In the Carbon Dioxide Process of decaffeinating coffee, green coffee beans (milled but not yet roasted) are soaked in supercritical carbon dioxide (highly compressed carbon dioxide) at 73 to 300 atmospheres of pressure for about ten hours, which extracts the caffeine from the coffee beans.
Then the pressure is reduced and the CO2 either evaporates or goes through water (in the Sparkling Water Process) or activated carbon filters (in the Carbon Dioxide Process) to eliminate the caffeine. The CO2 is then used again.
This method removes anywhere from 95% to 99% of caffeine, meaning that most 12-oz cups of coffee end up with about 5mg of caffeine. The captured caffeine is sold to beverage and supplement companies for use in their products.
However, other chemical compounds within the coffee – many of which are beneficial to health – are also stripped in the process. This results in a coffee that’s slightly less healthy than the origin, unaltered coffee, but is suitable for those with caffeine sensitivity or want to reduce their caffeine intake and help deal with withdrawal side effects. It also reduces the acidity of the coffee, resulting in a smoother tasting coffee.
Decaf Coffee Flavor
The removal of caffeine from coffee is not 100% exact, and many of the 1000 other chemical compounds in coffee are also affected, including some that affect taste. While decaffeinated coffee tastes better than no coffee, some people swear that there’s a lack of flavor.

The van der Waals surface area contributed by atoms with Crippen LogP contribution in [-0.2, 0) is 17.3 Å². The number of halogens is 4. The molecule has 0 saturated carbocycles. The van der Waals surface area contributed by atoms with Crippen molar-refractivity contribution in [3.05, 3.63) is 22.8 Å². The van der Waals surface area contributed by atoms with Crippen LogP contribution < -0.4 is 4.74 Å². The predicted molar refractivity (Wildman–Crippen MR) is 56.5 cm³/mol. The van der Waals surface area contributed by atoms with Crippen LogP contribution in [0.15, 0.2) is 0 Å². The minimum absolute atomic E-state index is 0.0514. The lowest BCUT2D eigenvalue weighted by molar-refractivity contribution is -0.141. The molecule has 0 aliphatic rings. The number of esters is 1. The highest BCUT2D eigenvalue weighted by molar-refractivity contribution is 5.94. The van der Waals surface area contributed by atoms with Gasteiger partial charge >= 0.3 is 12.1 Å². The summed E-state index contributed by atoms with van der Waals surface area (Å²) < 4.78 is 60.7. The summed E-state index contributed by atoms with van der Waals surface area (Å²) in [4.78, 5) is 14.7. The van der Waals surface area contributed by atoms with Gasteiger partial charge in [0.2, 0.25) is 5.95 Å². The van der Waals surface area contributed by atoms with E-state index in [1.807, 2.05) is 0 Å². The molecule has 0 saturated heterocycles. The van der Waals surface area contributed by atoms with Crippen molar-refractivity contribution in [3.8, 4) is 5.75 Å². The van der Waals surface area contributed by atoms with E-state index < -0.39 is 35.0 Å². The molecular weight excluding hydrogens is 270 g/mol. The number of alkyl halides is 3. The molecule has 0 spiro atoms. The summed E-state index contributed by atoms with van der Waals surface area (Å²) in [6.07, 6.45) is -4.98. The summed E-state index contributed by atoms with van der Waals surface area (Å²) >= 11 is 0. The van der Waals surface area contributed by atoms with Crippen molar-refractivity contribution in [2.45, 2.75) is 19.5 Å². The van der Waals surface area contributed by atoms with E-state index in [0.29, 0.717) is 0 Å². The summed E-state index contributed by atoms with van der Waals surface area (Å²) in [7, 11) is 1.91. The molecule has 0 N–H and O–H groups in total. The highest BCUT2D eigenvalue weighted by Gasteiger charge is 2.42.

Another factor to consider is that decaf coffees are typically made using very mild coffees to begin with – Colombian, Mexican, Brazilian, Peru – which means that they’re made from coffees that are smooth and mild rather than robust and interesting.
Our recommendation is to simply enjoy your decaf coffee if you’re avoiding caffeine.
Supercritical Carbon Dioxide
The supercritical state of carbon dioxide is superior to water in this process because it has the desirable diffusive properties of a gas yet an increased density like a liquid.
An advantage of this decaffeination method is the avoidance of the use of potentially harmful chemical solvents. The Carbon Dioxide method is also called the Supercritical Fluid Extraction Process; Sparkling Water Process; and CO2/Water Process, with variations.
Decaffeinated Coffee and Espresso Tips
For tips on brewing the perfect cup of decaffeinated coffee see our section on Coffee Brewing. You can also read detailed coffee flavor profiles of gourmet coffee and instructions on preparing Espresso Drink Recipes.